As there is an assumption of dishonesty in all dealings, owners erect checks at every stage to reduce the magnitude of loss.
What is paid for is not what is delivered.
If you dare fail to supervise or have eyes on the ground, sub-standard materials are supplied and used by service providers who cut corners to increase the yield.
Nigerians have so distrusted each other that, from stories told by friends, many now prefer to use the services of foreigners from neighboring countries of Benin Republic, Togo, Ghana and Cameroun, who are seen as being more trustworthy.
Added to our problem is that of poor enforcement of regulations, when they exist.
Those who know the law ignore it, confident that they can always bribe their way out if something goes wrong. There is no problem that cannot be fixed for a price in Nigeria.
If you have a problem with the police, all you have to do is prepare some bribe that fits the crime.
Politicians steal from the public treasury every minute of the day, and the anti-corruption agencies only make noise for some time before everyone suffers memory loss.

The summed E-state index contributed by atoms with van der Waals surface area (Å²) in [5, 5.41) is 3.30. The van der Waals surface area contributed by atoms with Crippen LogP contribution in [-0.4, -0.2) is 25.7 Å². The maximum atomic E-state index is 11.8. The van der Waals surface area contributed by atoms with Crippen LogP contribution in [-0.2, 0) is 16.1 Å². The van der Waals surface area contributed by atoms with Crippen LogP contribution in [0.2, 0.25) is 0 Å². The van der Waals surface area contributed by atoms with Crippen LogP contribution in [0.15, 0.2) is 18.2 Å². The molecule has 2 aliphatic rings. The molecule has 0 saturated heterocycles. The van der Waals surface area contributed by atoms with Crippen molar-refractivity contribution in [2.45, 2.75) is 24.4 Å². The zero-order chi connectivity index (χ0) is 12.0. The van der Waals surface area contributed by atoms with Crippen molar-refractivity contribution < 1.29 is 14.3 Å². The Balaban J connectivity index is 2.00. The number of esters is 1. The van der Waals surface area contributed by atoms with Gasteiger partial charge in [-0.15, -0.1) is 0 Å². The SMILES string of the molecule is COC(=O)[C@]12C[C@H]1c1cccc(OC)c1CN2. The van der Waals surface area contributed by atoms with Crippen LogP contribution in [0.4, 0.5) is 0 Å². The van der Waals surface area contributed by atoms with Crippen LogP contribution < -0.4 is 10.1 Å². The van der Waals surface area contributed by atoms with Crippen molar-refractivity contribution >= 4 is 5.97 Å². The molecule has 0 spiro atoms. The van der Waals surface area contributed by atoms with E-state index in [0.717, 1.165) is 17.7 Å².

According to The Punch, no fewer than 213 persons have died from collapsed buildings in the state since 2014, and there has been zero convictions
Against such a background, violating building regulations is not the most important concern of a builder -it is not making a hefty profit.
In the case of the 360 Degrees Towers that collapsed in Lagos, reports indicate that the developer was arrested in 2020 for violations, but was released within a few hours.
Despite receiving permission initially for eight stories, we learned he quickly mounted more floors while retroactively receiving permission for the 21 floors at the time of the collapse.